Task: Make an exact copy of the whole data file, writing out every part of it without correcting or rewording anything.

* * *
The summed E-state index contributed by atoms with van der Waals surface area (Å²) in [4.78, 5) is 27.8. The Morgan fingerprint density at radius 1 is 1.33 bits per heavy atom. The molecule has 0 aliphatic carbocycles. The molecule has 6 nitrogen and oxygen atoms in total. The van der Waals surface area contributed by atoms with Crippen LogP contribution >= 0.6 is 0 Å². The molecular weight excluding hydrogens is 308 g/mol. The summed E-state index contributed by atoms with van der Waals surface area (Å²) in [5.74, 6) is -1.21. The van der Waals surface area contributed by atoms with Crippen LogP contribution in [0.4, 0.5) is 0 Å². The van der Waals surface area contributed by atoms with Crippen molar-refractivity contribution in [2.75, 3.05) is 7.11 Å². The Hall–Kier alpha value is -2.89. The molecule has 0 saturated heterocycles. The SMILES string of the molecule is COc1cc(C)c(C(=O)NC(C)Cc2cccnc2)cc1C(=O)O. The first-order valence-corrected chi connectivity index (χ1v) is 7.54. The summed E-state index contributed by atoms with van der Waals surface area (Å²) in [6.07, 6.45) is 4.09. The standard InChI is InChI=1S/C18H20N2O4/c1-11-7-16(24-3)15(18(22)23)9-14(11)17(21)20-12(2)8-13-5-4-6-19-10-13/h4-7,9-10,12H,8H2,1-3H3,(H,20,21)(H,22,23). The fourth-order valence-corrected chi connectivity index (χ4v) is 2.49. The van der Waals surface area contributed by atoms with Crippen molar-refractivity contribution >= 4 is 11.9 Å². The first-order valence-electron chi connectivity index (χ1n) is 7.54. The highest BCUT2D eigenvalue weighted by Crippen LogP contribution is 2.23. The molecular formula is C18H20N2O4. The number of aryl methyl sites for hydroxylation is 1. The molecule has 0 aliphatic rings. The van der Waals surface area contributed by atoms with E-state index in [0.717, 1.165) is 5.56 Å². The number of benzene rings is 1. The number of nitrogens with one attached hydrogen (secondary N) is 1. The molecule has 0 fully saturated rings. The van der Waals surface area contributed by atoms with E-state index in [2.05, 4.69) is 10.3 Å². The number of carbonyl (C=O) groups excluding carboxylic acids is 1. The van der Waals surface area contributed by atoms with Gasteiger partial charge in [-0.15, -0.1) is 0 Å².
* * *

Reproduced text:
The summed E-state index contributed by atoms with van der Waals surface area (Å²) in [4.78, 5) is 27.8. The Morgan fingerprint density at radius 1 is 1.33 bits per heavy atom. The molecule has 0 aliphatic carbocycles. The molecule has 6 nitrogen and oxygen atoms in total. The van der Waals surface area contributed by atoms with Crippen LogP contribution >= 0.6 is 0 Å². The molecular weight excluding hydrogens is 308 g/mol. The summed E-state index contributed by atoms with van der Waals surface area (Å²) in [5.74, 6) is -1.21. The van der Waals surface area contributed by atoms with Crippen LogP contribution in [0.4, 0.5) is 0 Å². The van der Waals surface area contributed by atoms with Crippen molar-refractivity contribution in [2.75, 3.05) is 7.11 Å². The Hall–Kier alpha value is -2.89. The molecule has 0 saturated heterocycles. The SMILES string of the molecule is COc1cc(C)c(C(=O)NC(C)Cc2cccnc2)cc1C(=O)O. The first-order valence-corrected chi connectivity index (χ1v) is 7.54. The summed E-state index contributed by atoms with van der Waals surface area (Å²) in [6.07, 6.45) is 4.09. The standard InChI is InChI=1S/C18H20N2O4/c1-11-7-16(24-3)15(18(22)23)9-14(11)17(21)20-12(2)8-13-5-4-6-19-10-13/h4-7,9-10,12H,8H2,1-3H3,(H,20,21)(H,22,23). The fourth-order valence-corrected chi connectivity index (χ4v) is 2.49. The van der Waals surface area contributed by atoms with Crippen molar-refractivity contribution >= 4 is 11.9 Å². The first-order valence-electron chi connectivity index (χ1n) is 7.54. The highest BCUT2D eigenvalue weighted by Crippen LogP contribution is 2.23. The molecular formula is C18H20N2O4. The number of aryl methyl sites for hydroxylation is 1. The molecule has 0 aliphatic rings. The van der Waals surface area contributed by atoms with E-state index in [0.717, 1.165) is 5.56 Å². The number of benzene rings is 1. The number of nitrogens with one attached hydrogen (secondary N) is 1. The molecule has 0 fully saturated rings. The van der Waals surface area contributed by atoms with E-state index in [2.05, 4.69) is 10.3 Å². The number of carbonyl (C=O) groups excluding carboxylic acids is 1. The van der Waals surface area contributed by atoms with Gasteiger partial charge in [-0.15, -0.1) is 0 Å².